Often when the subject of the un-free will comes up, people jump ahead of my claim. They think I am talking about predestination. They think I mean Pavlov and little dogs with bells and shocks. They think I am trying to corner them into some kind of idea that makes people into puppets. To this I say, ‘you’re ahead of the game. I am talking about one thing, and one thing only: how people actually act and whether they are under compulsion in certain situations. Please don’t talk to me about puppets until you have answered me about addicts.’”
-Paul F.M. Zahl Grace in Practice: A Theology for Everyday Life
Despite the question of human freedom and the will normally taking place in the context of conversations about predestination, Zahl rightly argues that the un-free will is the precondition for having compassion for humanity. A theology of everyday life that is faced by the desperate bondage people are subject to (bondage not only to flesh and blood but also to the rulers, authorities, and cosmic powers of this present age Eph. 6:12) must begin with the irrepressible cry of “Help me!” The un-free will rightly understood doesn’t lead to disgust and contempt for others or myself but an utter dependence on the good and loving God who rescues.
Ernst Käsemann, in Jesus Means Freedom,writes:
“God’s will is no secret, at least in so far as it concerns love and one’s brother. The creator whom one can play off against the creature is a fake god, and false gods rob even pious people of their humanity, as is shown times without number in the church’s history. We need to keep this very firmly fixed in our minds today. There are Christians who cry down others in the name of a theology of the resurrection, and yet at the same time – with certain reservations, of course – feel able to justify the use of the atomic bomb. It sounds plausible: a bit of genocide and word-wide destruction contrived by men is no great matter to those who are looking only to the new world. But with all their hope of resurrection, such Christians blaspheme against God who, in Jesus, sought man for the purpose of helping him not merely in the next world, but here and now. It is in this context, if anywhere, that we ought to hear, reflect on, and preach, ‘No one can serve two masters’. We cannot serve God if we are no longer concerned for our fellow men.”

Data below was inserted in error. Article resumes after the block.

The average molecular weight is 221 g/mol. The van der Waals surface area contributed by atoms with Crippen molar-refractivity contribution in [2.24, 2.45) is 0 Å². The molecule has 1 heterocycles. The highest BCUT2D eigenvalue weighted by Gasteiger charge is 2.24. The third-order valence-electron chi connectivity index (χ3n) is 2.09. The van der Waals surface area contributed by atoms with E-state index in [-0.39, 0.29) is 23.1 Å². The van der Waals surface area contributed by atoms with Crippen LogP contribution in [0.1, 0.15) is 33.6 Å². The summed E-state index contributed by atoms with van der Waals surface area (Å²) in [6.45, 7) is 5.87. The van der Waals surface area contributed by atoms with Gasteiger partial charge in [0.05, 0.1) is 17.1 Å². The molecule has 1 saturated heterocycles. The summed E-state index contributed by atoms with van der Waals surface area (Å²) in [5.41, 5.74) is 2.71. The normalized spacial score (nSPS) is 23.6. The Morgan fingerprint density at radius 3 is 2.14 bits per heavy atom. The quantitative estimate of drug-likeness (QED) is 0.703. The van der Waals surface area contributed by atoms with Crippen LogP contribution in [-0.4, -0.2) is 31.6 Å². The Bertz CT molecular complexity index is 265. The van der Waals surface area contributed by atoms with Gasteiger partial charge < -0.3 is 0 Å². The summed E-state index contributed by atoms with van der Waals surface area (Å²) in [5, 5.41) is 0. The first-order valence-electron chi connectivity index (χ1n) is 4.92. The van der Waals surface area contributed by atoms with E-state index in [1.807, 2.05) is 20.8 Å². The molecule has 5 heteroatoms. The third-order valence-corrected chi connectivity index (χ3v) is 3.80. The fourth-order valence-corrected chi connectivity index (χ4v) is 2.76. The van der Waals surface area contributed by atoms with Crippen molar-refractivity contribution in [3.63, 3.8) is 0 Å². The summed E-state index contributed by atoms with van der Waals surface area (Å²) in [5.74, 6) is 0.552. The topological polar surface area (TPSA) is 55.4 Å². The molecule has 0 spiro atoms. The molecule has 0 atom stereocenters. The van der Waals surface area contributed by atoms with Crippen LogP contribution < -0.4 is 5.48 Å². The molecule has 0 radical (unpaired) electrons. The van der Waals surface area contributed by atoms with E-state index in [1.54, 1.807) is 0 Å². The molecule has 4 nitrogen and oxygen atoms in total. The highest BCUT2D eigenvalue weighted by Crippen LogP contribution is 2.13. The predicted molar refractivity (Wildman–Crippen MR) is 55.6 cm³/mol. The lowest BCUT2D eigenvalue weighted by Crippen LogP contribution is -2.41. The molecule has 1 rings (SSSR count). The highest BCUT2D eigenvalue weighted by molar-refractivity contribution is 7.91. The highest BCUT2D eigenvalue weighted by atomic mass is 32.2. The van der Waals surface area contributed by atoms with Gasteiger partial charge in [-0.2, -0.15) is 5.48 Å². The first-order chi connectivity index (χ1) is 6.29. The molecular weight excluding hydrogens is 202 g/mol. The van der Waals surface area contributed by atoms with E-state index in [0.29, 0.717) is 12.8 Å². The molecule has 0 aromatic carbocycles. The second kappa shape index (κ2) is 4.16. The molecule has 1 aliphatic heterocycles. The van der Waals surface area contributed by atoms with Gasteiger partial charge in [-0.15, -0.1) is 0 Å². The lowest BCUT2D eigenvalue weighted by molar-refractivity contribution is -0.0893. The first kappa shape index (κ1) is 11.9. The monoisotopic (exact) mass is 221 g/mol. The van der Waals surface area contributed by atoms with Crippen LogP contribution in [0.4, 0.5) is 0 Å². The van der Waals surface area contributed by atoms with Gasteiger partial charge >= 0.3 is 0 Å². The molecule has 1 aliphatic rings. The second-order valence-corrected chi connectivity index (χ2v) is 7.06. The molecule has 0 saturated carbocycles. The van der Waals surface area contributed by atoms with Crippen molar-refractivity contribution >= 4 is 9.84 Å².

Käsemann is not being dramatic. He writes in the wake of German Christianity’s overwhelming support of the Nazi regime. It is simply not enough to have orthodox theology on your side. A Nazi can recite the Nicene Creed before pledging allegiance to Hitler. We now look at Germany’s endorsement of genocide with bewilderment, but do we find ourselves worshiping a god of caprice? We forget our idols are often elusive when we (and those who surround us) frequent their temples.
This deceased New Testament scholar is clear: the god who supports dehumanization of others is an idol. Who will you serve today, God or Mammon?
Hey, thanks for checking out Dogmatic Work. This is a blog run by Ethan Taylor and Elliot VanHoy. We’re two theology students in Anderson, South Carolina. We wanted a place for us to work out the thoughts and conversations we’ve been having. Nothing here is original. It will all be thoughts about thoughts from thinkers that far surpass anything we are capable of on our own. This will be a place where we interact with books we’ve read and occasionally make constructive thoughts alongside them.
We think what you believe about God is of the utmost importance. These beliefs affect the way we speak about God, the texts we read about God, and the communities in which we worship God. This is why it is Dogmatic Work. We want to bring different strands of theology into critical conversation. We’re looking forward to getting some content up soon.